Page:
Chapter 69: Nursing Management: Emergency, Terrorism, and Disaster Nursing
Key Points – Printable
CARE OF EMERGENCY PATIENT
* Triage refers to the process of rapidly determining the acuity of the patient’s problem. It works on the premise that patients who have a threat to life must be treated before other patients. * The Emergency Severity Index (ESI) is a five-level triage system that incorporates concepts of illness severity and resource utilization to determine who should be treated first. * After the initial assessment to determine the presence of actual or potential threats to life, appropriate interventions are initiated for the patient’s condition. * The primary survey focuses on airway, breathing, circulation (ABCs), disability, and exposure/environmental control. It serves to identify life-threatening conditions so that appropriate interventions can be initiated immediately. * The secondary survey is a brief, systematic process that is aimed at identifying all injuries.
Ongoing patient monitoring and evaluation of interventions are critical, and the nurse is responsible for providing appropriate interventions and assessing the patient’s response.
Depending on the patient’s injuries and/or illness, the patient may be transported for diagnostic tests or directly to the operating room; admitted to a general unit, telemetry, or intensive care unit; or transferred to another facility. *
* Post-Cardiac Arrest Hypothermia
* Patients with nontraumatic, out-of-hospital cardiac arrest benefit from a combination of good chest compressions, rapid defibrillation, therapeutic hypothermia, and supportive care postarrest. * Therapeutic hypothermia involves the three phases: induction, maintenance, and rewarming. *
* Death in the Emergency Department
The emergency nurse should recognize the importance of certain hospital rituals in preparing the bereaved to grieve, such as collecting the belongings, arranging for an autopsy, viewing the body, and making mortuary arrangements.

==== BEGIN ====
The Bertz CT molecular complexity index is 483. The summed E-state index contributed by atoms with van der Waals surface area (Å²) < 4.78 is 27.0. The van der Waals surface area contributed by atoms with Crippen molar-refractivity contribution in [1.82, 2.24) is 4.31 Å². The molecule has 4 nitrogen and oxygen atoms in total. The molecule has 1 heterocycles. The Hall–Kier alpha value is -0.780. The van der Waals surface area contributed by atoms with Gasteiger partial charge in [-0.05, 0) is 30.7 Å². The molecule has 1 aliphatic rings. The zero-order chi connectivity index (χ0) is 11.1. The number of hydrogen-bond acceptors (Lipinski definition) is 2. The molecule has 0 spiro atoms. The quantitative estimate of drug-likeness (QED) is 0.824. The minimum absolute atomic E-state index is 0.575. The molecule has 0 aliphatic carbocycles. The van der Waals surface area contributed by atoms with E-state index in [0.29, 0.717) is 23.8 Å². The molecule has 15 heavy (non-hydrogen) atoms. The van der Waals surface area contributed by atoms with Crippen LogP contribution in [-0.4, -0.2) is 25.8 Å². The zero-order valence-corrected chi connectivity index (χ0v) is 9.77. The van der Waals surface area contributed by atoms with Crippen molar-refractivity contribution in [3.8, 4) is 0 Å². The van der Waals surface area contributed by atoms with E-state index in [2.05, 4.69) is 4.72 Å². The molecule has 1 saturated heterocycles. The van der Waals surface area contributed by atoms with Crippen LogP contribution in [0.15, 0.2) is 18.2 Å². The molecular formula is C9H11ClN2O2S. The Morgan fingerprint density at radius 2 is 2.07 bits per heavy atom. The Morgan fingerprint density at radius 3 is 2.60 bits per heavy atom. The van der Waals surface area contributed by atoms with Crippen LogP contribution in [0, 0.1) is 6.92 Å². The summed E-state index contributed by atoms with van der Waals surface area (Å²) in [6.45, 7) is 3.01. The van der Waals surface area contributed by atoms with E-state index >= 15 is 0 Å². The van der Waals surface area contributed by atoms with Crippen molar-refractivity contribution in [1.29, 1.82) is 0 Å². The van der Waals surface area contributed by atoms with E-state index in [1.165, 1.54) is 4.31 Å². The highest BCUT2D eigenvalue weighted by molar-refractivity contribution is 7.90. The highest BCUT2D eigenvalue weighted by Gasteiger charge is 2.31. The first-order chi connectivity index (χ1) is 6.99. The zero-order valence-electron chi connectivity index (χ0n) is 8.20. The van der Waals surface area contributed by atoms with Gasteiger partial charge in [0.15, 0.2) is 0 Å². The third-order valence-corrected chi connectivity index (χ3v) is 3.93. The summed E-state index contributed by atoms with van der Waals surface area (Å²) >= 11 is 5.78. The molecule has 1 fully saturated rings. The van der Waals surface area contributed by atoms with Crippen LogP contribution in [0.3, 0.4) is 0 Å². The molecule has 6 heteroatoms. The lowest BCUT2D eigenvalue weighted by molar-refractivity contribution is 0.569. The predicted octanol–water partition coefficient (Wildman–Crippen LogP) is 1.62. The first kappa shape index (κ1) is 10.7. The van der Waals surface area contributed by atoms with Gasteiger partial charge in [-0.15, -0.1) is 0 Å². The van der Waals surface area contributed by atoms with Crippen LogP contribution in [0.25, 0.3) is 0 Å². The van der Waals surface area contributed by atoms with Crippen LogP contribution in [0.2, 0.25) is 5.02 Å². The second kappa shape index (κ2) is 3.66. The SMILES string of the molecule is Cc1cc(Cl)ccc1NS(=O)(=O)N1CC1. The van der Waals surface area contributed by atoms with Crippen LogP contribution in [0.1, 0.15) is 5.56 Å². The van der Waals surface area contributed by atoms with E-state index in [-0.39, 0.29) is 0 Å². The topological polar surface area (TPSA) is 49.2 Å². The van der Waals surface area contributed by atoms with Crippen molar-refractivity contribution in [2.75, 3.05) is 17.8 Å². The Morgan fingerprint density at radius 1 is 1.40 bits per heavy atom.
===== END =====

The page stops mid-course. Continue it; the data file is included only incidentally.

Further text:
Many patients who die in the emergency department (ED) could be a candidate for non–heart beating donation; certain tissues and organs can be harvested from patients after death.
GERONTOLOGIC CONSIDERATIONS: EMERGENCY CARE
Elderly people are at high risk for injury, primarily from falls.
The three most common causes of falls in the elderly are generalized weakness, environmental hazards, and orthostatic hypotension.
When assessing a patient who has experienced a fall, it is important to determine whether the physical findings may have actually caused the fall or may be due to the fall itself.
* Brief exposure to intense heat or prolonged exposure to less intense heat leads to heat stress. Effects can be mild (e.g., heat rash) or severe (e.g., heatstroke). * Heat cramps are severe cramps in large muscle groups fatigued by heavy work. * Prolonged exposure to heat over hours or days leads to heat exhaustion, a clinical syndrome characterized by fatigue, nausea, vomiting, extreme thirst, hypotension, elevated body temperature, and feelings of anxiety. *
Heatstroke is a medical emergency resulting from failure of the hypothalamic thermoregulatory processes.
Increased sweating, vasodilation, and increased respiratory rate deplete fluids and electrolytes, specifically sodium, and core temperature rises rapidly.
Treatment focuses on stabilizing the patient’s ABCs and rapidly reducing the temperature through various cooling methods. *
* COLD-RELATED EMERGENCIES
* Frostbite is true tissue freezing, which results in the formation of ice crystals in the tissues and cells. * Superficial frostbite involves skin and subcutaneous tissue, usually the ears, nose, fingers, and toes. Deep frostbite involves muscle, bone,...